1987 - 1992

Pictures of the facility in Jacksonville, Illinois made in 2006 (now belongs to Pactiv):

West Site

West Site

West Site

West Site

West Site

West Site

East Site

Mobil brought me into the world of robotics and packaging automation.   After interviewing at Mobil I was assigned to what would become the Machine Development Group of the Consumer Products Division.  The Consumer Products Division manufactured Hefty, Kordite, and many private label brands of garbage bags.  The Machine Development Group consisted of a mechanical engineer, a chemical engineer, an electrical engineer, and three technicians.  We designed equipment, assisted start-ups, and provided troubleshooting to plants in Washington, NJ, Temple, TX, and Jacksonville, IL.  While we lived and held primary offices in Jacksonville, Illinois, we reported to our division headquarters in Macedon, NY.  We were responsible for the division machine projects that ranged from automating existing equipment to developing new processes.  I designed circuits and wrote programs for blown film extruders, bag machines, packaging machines, case packers, and conveyors.

One of my biggest projects was the automation of the Mainstream Bag Machines.  Our job was to replace the humans that manually packed the bags into boxes.  We had to replace their eyes and their ears.  One of my proudest accomplishments was  some really nifty logic that I thought of one night in the shower.  This logic would locate a defect on a single bag and reject it while the line continued to run at several hundred feet per minute.

We would build the prototype on a working machine in Jacksonville, Illinois.  We then called in the management in all the plants to show off our work, which included work plans and drawings (on AutoCAD).  Basically, we sold the project.   If the plant wanted our work then we submitted a request for capital funding.   When approved, our project went to Central Engineering for installation.  We worked with Central Engineering as the OEM (even though we were Mobil engineers).  We then went into the various facilities to inspect and start up the equipment.  We then trained the operators and technicians.  Finally we retained responsibility as the last line of defense for troubleshooting equipment (similar to most OEMs).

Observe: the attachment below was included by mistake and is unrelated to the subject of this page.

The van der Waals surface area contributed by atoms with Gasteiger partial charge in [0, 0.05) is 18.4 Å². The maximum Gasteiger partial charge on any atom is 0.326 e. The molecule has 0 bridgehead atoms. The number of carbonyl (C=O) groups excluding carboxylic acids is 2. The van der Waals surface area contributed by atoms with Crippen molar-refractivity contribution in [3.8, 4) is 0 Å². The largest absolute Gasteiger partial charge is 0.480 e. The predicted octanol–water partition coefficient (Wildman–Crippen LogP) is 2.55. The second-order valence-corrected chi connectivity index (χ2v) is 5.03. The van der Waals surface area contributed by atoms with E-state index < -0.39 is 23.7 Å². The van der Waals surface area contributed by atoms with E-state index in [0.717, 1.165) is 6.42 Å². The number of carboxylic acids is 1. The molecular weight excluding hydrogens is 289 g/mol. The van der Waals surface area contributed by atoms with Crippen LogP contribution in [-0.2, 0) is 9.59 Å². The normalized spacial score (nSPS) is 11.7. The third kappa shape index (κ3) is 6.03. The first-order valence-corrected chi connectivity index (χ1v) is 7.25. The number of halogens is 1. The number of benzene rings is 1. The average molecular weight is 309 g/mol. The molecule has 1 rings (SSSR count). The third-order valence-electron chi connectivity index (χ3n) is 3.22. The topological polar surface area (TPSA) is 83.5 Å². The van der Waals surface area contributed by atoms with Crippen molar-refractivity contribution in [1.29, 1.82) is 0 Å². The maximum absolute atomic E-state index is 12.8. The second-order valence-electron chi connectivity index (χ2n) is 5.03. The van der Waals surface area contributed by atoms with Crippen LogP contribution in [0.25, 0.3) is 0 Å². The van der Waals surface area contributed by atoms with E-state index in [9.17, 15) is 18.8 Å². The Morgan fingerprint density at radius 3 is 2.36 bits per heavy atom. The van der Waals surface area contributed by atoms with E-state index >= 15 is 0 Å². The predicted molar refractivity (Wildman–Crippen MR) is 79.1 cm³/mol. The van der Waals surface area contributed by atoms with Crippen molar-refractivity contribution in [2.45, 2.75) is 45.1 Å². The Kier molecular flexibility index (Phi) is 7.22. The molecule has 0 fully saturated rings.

At the time we had forty-four bag machines that we upgraded with PLCs, drives, and lots of photoeyes and solenoids.  We kept the boys at Allen-Bradley, Reliance, Banner, and Turck happy.

Some of my other memorable projects were installing Cinch Sak in Washington, rewriting the Jones Machine program and developing a coupon dispenser.  I also assisted as we installed a LAN in Jacksonville.

One of my fun roles was traveling once a year to Macedon, NY to provide training to the benchstrength engineers.  My task was to introduce them to the world of automation.  It allowed me a first-hand glance at the oncoming engineering staff in all the Mobil Chemical Plastics and Consumer Products facilities.

I also got to act as liason to the Foams Group.  This role allowed me new experiences in working with controls in the Mobil foams facilities.

We spent many hours on the road and in hotels.  Clyde, a technician, and I played pool many nights at Sassy Sam's in Temple, Texas and spent many weekends at work keeping the projects moving.

In 1991 our work in the MDG was complete.  I transferred to the Films Division as a Sr. Systems Engineer for a plant start-up in LaGrange, Georgia.  The new position would move me back to the sunny South.

LaGrange was an experience in itself.  We started up two 8.4 meter oriented polypropolene lines and the associated equipment.  My responsibility included everything from the winders on the orienters to the shipping docks.  One of the most interesting aspects of the job was working with the OEMs.  Mobil had bought equipment from around the world and I worked with people from Japan, Italy, France, England, and Germany.  Many of them could barely speak English if they spoke it at all..

In LaGrange we had many various forms of Siemens, Toshiba, Telemecanique, Allen-Bradley, and Square D PLCs.  We also had a menagerie of drives including Reliance, Siemens, Allen-Bradley, and many other "off-brands".  The primary control in the facility was maintained by ABB DCS systems.  Wow!  We absorbed a lot to get that place going.

I remember walking into the plant as the Japanese completed work on one of the 8.4 meter winders.  They were leaving in two weeks and could not speak much English.  We had a translator out of Atlanta.  The equipment included a Toshiba EX2000 which, at the time, was extremely rare in the states.  I quickly fell into a constant learning mode after the Japanese left.  They were on the other side of the world and at the opposite end of the time spectrum.  Our best mode of communication with them was by fax.  But, we managed to keep the line running.

In late 1991 Cindy's grandmother became ill and lived with us for several months.  Finally, in September of 1992 I took a job with Avery Dennison in Peachtree City.  My office would be located across the street from Cindy's grandmother's house.

Mobil was a great company.  We got to see the world and work with many of the Mobil facilities around the country.  Today Tenneco Packaging owns what I used to know as the Consumer Products Division, Plastics Packaging Division, and the Foams Division.  I still have many friends at both Mobil and Tenneco.

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